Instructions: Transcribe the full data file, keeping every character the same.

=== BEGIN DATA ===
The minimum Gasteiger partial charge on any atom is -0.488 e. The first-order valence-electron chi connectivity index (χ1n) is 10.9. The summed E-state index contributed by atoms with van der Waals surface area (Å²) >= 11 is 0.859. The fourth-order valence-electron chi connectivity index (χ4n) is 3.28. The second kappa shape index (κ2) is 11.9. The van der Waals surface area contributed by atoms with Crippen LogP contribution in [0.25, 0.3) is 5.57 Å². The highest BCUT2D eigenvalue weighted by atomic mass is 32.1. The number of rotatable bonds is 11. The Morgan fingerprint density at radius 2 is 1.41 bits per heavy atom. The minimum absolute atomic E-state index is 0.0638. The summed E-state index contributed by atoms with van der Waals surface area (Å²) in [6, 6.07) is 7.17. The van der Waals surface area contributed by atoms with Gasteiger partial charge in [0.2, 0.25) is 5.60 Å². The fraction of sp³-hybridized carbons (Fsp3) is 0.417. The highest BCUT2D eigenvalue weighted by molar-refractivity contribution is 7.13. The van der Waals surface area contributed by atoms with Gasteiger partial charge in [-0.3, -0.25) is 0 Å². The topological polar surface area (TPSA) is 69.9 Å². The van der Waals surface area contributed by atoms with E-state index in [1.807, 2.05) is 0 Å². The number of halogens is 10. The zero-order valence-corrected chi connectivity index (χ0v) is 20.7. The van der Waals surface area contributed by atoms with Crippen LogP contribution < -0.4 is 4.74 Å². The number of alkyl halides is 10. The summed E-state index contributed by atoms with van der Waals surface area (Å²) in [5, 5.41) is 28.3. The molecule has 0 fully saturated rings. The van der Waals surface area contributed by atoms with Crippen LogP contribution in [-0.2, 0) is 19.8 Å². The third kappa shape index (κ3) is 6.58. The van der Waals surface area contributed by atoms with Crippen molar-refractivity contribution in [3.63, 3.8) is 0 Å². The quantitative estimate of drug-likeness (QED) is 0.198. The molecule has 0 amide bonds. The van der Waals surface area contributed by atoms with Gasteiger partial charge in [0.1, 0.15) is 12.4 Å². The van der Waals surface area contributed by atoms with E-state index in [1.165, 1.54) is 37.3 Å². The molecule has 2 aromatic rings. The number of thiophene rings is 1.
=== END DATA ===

The minimum Gasteiger partial charge on any atom is -0.488 e. The first-order valence-electron chi connectivity index (χ1n) is 10.9. The summed E-state index contributed by atoms with van der Waals surface area (Å²) >= 11 is 0.859. The fourth-order valence-electron chi connectivity index (χ4n) is 3.28. The second kappa shape index (κ2) is 11.9. The van der Waals surface area contributed by atoms with Crippen LogP contribution in [0.25, 0.3) is 5.57 Å². The highest BCUT2D eigenvalue weighted by atomic mass is 32.1. The number of rotatable bonds is 11. The Morgan fingerprint density at radius 2 is 1.41 bits per heavy atom. The minimum absolute atomic E-state index is 0.0638. The summed E-state index contributed by atoms with van der Waals surface area (Å²) in [6, 6.07) is 7.17. The van der Waals surface area contributed by atoms with Gasteiger partial charge in [0.2, 0.25) is 5.60 Å². The fraction of sp³-hybridized carbons (Fsp3) is 0.417. The highest BCUT2D eigenvalue weighted by molar-refractivity contribution is 7.13. The van der Waals surface area contributed by atoms with Gasteiger partial charge in [-0.3, -0.25) is 0 Å². The topological polar surface area (TPSA) is 69.9 Å². The van der Waals surface area contributed by atoms with E-state index in [1.807, 2.05) is 0 Å². The number of halogens is 10. The zero-order valence-corrected chi connectivity index (χ0v) is 20.7. The van der Waals surface area contributed by atoms with Crippen LogP contribution < -0.4 is 4.74 Å². The number of alkyl halides is 10. The summed E-state index contributed by atoms with van der Waals surface area (Å²) in [5, 5.41) is 28.3. The molecule has 0 fully saturated rings. The van der Waals surface area contributed by atoms with Crippen LogP contribution in [-0.2, 0) is 19.8 Å². The third kappa shape index (κ3) is 6.58. The van der Waals surface area contributed by atoms with Crippen molar-refractivity contribution in [3.63, 3.8) is 0 Å². The quantitative estimate of drug-likeness (QED) is 0.198. The molecule has 0 amide bonds. The van der Waals surface area contributed by atoms with Gasteiger partial charge in [0.1, 0.15) is 12.4 Å². The van der Waals surface area contributed by atoms with E-state index in [1.165, 1.54) is 37.3 Å². The molecule has 2 aromatic rings. The number of thiophene rings is 1.